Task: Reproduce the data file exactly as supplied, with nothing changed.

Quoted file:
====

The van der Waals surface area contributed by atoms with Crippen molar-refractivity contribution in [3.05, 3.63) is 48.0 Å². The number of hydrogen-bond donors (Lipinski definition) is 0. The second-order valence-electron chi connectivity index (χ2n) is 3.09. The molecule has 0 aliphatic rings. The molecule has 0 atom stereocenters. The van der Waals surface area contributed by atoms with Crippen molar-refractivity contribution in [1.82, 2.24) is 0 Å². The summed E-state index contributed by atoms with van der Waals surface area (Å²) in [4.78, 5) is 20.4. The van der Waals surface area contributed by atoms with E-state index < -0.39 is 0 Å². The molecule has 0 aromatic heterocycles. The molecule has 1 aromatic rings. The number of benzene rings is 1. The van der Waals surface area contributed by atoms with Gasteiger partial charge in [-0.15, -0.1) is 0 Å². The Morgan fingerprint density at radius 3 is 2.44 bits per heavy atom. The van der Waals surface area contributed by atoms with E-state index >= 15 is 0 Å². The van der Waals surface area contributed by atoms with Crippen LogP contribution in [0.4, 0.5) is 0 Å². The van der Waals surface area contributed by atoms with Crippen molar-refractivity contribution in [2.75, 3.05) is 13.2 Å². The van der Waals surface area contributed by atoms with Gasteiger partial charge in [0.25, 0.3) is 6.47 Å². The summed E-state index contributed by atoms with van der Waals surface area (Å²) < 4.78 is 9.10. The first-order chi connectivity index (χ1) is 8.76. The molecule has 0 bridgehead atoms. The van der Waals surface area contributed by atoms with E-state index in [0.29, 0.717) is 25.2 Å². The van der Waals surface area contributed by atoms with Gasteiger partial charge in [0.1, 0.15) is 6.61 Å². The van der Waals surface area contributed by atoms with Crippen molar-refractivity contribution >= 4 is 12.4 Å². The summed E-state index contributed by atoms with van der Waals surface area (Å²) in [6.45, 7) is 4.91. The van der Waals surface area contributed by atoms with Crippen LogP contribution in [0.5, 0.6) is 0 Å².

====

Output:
The van der Waals surface area contributed by atoms with Crippen molar-refractivity contribution in [3.05, 3.63) is 48.0 Å². The number of hydrogen-bond donors (Lipinski definition) is 0. The second-order valence-electron chi connectivity index (χ2n) is 3.09. The molecule has 0 aliphatic rings. The molecule has 0 atom stereocenters. The van der Waals surface area contributed by atoms with Crippen molar-refractivity contribution in [1.82, 2.24) is 0 Å². The summed E-state index contributed by atoms with van der Waals surface area (Å²) in [4.78, 5) is 20.4. The van der Waals surface area contributed by atoms with E-state index < -0.39 is 0 Å². The molecule has 0 aromatic heterocycles. The molecule has 1 aromatic rings. The number of benzene rings is 1. The van der Waals surface area contributed by atoms with Gasteiger partial charge in [-0.15, -0.1) is 0 Å². The Morgan fingerprint density at radius 3 is 2.44 bits per heavy atom. The van der Waals surface area contributed by atoms with E-state index >= 15 is 0 Å². The van der Waals surface area contributed by atoms with Crippen LogP contribution in [0.4, 0.5) is 0 Å². The van der Waals surface area contributed by atoms with Crippen molar-refractivity contribution in [2.75, 3.05) is 13.2 Å². The van der Waals surface area contributed by atoms with Gasteiger partial charge in [0.25, 0.3) is 6.47 Å². The summed E-state index contributed by atoms with van der Waals surface area (Å²) < 4.78 is 9.10. The first-order chi connectivity index (χ1) is 8.76. The molecule has 0 bridgehead atoms. The van der Waals surface area contributed by atoms with E-state index in [0.29, 0.717) is 25.2 Å². The van der Waals surface area contributed by atoms with Gasteiger partial charge in [0.1, 0.15) is 6.61 Å². The van der Waals surface area contributed by atoms with Crippen molar-refractivity contribution >= 4 is 12.4 Å². The summed E-state index contributed by atoms with van der Waals surface area (Å²) in [6.45, 7) is 4.91. The van der Waals surface area contributed by atoms with Crippen LogP contribution in [0.5, 0.6) is 0 Å².